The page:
Holding the joint between the first finger and thumb of each hand it is then introduced between a pair of small extensions 20, 21 provided on the platens 14, 15 of the heated press 12 and the press is operated until the joint is tacked over a small area thereof, to prevent the layers moving on introduction beneath the platens proper of the heated press. The joint is then placed in position beneath the platens 14, 15 of the heated press, which wholly cover the joint, and the press operated. A suitable press temperature is about 200 C. Pressure is maintained for a suitable time which varies according to the heat transfer properties of the actual tape being used but which, in most cases, will lie between 30 and seconds. In the example being described the period was 60 seconds. The visual indicator 16 will signal the expiration of the required period, whereupon the press platens 14, 15 are opened and the tape removed. It will be found that a bond of very high strength has been formed at the joint. It is then desirable immediately to introduce the newly formed joint between the platens 17, 18 of the cold press 13 and to apply pressure for a few seconds thereto.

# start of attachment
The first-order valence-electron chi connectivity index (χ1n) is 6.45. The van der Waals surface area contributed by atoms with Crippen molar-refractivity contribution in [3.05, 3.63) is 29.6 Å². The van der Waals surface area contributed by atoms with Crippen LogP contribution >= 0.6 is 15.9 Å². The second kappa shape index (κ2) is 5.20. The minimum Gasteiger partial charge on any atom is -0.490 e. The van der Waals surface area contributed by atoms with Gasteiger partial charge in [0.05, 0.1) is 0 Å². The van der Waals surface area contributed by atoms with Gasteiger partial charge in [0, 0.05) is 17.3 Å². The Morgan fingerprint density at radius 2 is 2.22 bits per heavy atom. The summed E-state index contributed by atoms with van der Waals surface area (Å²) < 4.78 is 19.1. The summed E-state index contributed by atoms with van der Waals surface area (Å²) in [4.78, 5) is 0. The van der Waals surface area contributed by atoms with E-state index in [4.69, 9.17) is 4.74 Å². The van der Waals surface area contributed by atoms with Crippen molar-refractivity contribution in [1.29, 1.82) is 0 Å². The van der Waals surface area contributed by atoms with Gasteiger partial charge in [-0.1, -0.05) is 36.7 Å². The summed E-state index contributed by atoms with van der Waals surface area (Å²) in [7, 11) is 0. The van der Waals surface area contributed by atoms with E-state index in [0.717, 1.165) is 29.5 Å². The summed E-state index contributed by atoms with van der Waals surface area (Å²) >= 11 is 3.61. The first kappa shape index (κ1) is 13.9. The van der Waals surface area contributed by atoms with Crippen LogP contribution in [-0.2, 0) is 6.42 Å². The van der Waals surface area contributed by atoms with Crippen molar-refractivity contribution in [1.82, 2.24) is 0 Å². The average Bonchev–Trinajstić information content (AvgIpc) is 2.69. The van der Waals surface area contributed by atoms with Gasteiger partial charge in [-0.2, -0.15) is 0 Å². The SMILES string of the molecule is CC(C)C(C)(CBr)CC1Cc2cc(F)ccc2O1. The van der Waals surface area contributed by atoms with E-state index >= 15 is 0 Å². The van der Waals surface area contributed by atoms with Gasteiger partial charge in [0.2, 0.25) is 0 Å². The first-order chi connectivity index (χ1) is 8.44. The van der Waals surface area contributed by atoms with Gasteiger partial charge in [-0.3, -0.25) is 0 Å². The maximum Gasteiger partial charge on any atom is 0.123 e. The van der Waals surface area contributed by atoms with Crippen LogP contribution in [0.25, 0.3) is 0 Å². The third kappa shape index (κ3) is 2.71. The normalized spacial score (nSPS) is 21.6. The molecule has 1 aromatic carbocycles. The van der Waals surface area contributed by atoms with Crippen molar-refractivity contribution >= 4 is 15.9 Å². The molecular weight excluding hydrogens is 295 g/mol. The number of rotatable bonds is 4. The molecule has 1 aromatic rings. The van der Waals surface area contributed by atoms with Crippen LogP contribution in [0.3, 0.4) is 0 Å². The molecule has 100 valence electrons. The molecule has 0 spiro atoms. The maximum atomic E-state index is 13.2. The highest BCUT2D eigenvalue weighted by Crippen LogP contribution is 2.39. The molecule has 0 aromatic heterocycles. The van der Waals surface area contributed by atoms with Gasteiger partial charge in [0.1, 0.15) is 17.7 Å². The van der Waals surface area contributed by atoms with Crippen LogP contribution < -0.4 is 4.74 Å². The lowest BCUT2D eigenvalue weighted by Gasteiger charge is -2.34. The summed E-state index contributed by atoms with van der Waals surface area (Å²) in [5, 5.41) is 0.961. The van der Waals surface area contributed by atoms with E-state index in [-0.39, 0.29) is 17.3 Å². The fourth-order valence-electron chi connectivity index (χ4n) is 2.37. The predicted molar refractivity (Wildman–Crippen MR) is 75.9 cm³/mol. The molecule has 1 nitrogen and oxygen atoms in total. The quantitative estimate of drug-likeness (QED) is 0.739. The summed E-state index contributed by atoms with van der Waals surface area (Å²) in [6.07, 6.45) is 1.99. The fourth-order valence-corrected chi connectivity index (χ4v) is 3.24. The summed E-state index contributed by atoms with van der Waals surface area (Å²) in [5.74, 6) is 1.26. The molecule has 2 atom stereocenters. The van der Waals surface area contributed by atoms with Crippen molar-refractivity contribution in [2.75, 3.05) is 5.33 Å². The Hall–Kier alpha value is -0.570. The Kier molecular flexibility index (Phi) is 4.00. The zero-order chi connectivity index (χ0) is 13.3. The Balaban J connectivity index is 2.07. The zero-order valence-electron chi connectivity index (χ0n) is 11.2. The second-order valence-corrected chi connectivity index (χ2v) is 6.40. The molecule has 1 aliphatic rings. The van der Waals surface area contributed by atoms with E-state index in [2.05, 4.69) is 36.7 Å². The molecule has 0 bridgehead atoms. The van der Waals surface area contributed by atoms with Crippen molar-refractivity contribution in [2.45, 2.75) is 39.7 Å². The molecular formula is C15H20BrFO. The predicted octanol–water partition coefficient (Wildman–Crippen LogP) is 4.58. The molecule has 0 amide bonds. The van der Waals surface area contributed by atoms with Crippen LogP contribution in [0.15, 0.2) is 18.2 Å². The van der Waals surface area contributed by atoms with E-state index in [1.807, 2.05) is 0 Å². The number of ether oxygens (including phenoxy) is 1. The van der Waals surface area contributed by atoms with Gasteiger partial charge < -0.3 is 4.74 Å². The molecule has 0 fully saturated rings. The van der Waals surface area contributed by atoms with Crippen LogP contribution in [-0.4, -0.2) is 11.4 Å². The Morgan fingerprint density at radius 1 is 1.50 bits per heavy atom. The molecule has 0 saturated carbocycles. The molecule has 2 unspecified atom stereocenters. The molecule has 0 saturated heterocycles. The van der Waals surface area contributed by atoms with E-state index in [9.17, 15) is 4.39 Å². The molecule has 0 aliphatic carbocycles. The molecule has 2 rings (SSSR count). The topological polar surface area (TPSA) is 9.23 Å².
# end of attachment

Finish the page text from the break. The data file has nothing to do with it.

The thickness of the joint is initially equal to twice the thickness of the tape 10 but after use this is found to be reduced, particularly at the ends of the joint.
The operative life of a tape made according to the example described is thought to be many times that of old types of belts and at least twice that of a similar nylon belt joined in the conventional manner of stitching or clipping. It is also thought, due to the smoother running and greater flexibility of the joint that an increase of from 1% to 6% in spinning and doubling efficiency will be achieved, together with a much greater regularity F i C 3 of twist, greatly increasing the quality of the yarns being spun or doubled.
In a machine for forming an overlapping joint in a belt by fusing plastic material at the joint, the combination of a pair of opposed heated platens of a width adapted to receive the entire overlapped ends of the belt at the joint, said platens having forwardly protruding 0pposed portions of lesser width than the overlap, and
References Cited in the file of this patent means for controlling the opening and closing of said 10 2694436 platens.
UNITED STATES PATENTS Trumbull Feb. 28, 1933 Reinhardt Nov. 5, 1940 Lowry et al May 10, 1949 Way Dec. 19, 1950 Grieshammer Aug. 4, 1953 Keller Dec. 8, 1953 Pettit Nov. 16, 1954
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|U.S. Classification||100/326, 156/140, 156/309.6, 156/306.6, 100/137, 156/304.1, 100/320, 100/319, 100/193|
|International Classification||B29C65/50, F16G1/14, B29C65/00, F16G3/00, B29C65/18|
|Cooperative Classification||B29C66/1142, B29C66/024, B29C66/43, B29C65/5042, B29C66/80, B29C66/0342, B29K2077/00, F16G1/14, F16G3/003, B29C66/1122, B29C65/18, B29L2031/7094|
|European Classification||B29C66/024, B29C66/0342, B29C65/18, B29C65/50B, B29C66/80, B29C66/1142, B29C66/1122, B29C66/43, F16G3/00B, F16G1/14|